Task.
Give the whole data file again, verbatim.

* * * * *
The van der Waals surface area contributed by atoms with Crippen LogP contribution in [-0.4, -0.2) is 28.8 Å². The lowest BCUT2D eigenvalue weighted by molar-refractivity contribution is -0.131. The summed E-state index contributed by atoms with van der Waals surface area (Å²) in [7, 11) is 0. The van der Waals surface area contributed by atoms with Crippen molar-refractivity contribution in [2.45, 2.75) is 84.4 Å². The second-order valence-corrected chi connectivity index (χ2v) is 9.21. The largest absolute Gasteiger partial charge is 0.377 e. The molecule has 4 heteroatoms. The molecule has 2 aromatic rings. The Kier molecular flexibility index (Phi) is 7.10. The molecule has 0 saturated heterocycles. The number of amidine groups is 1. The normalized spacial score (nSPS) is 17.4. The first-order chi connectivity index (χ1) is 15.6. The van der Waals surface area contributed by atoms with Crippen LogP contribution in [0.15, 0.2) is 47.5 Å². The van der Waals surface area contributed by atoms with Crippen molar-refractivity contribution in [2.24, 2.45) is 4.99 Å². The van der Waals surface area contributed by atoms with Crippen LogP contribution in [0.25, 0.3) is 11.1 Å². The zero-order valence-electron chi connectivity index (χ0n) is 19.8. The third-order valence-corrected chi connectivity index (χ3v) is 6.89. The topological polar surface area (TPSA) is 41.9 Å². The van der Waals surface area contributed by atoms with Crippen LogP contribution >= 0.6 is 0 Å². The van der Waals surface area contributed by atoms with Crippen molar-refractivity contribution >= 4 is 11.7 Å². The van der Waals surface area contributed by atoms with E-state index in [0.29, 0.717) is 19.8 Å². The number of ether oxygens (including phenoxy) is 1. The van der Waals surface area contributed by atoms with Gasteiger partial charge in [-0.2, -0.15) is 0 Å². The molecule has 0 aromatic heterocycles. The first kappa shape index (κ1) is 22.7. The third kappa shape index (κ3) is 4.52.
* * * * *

The van der Waals surface area contributed by atoms with Crippen LogP contribution in [-0.4, -0.2) is 28.8 Å². The lowest BCUT2D eigenvalue weighted by molar-refractivity contribution is -0.131. The summed E-state index contributed by atoms with van der Waals surface area (Å²) in [7, 11) is 0. The van der Waals surface area contributed by atoms with Crippen molar-refractivity contribution in [2.45, 2.75) is 84.4 Å². The second-order valence-corrected chi connectivity index (χ2v) is 9.21. The largest absolute Gasteiger partial charge is 0.377 e. The molecule has 4 heteroatoms. The molecule has 2 aromatic rings. The Kier molecular flexibility index (Phi) is 7.10. The molecule has 0 saturated heterocycles. The number of amidine groups is 1. The normalized spacial score (nSPS) is 17.4. The first-order chi connectivity index (χ1) is 15.6. The van der Waals surface area contributed by atoms with Crippen LogP contribution in [0.15, 0.2) is 47.5 Å². The van der Waals surface area contributed by atoms with Crippen molar-refractivity contribution in [2.24, 2.45) is 4.99 Å². The van der Waals surface area contributed by atoms with Crippen LogP contribution in [0.25, 0.3) is 11.1 Å². The zero-order valence-electron chi connectivity index (χ0n) is 19.8. The third-order valence-corrected chi connectivity index (χ3v) is 6.89. The topological polar surface area (TPSA) is 41.9 Å². The van der Waals surface area contributed by atoms with Crippen LogP contribution >= 0.6 is 0 Å². The van der Waals surface area contributed by atoms with Crippen molar-refractivity contribution >= 4 is 11.7 Å². The van der Waals surface area contributed by atoms with E-state index in [0.29, 0.717) is 19.8 Å². The number of ether oxygens (including phenoxy) is 1. The van der Waals surface area contributed by atoms with Gasteiger partial charge in [-0.2, -0.15) is 0 Å². The molecule has 0 aromatic heterocycles. The first kappa shape index (κ1) is 22.7. The third kappa shape index (κ3) is 4.52.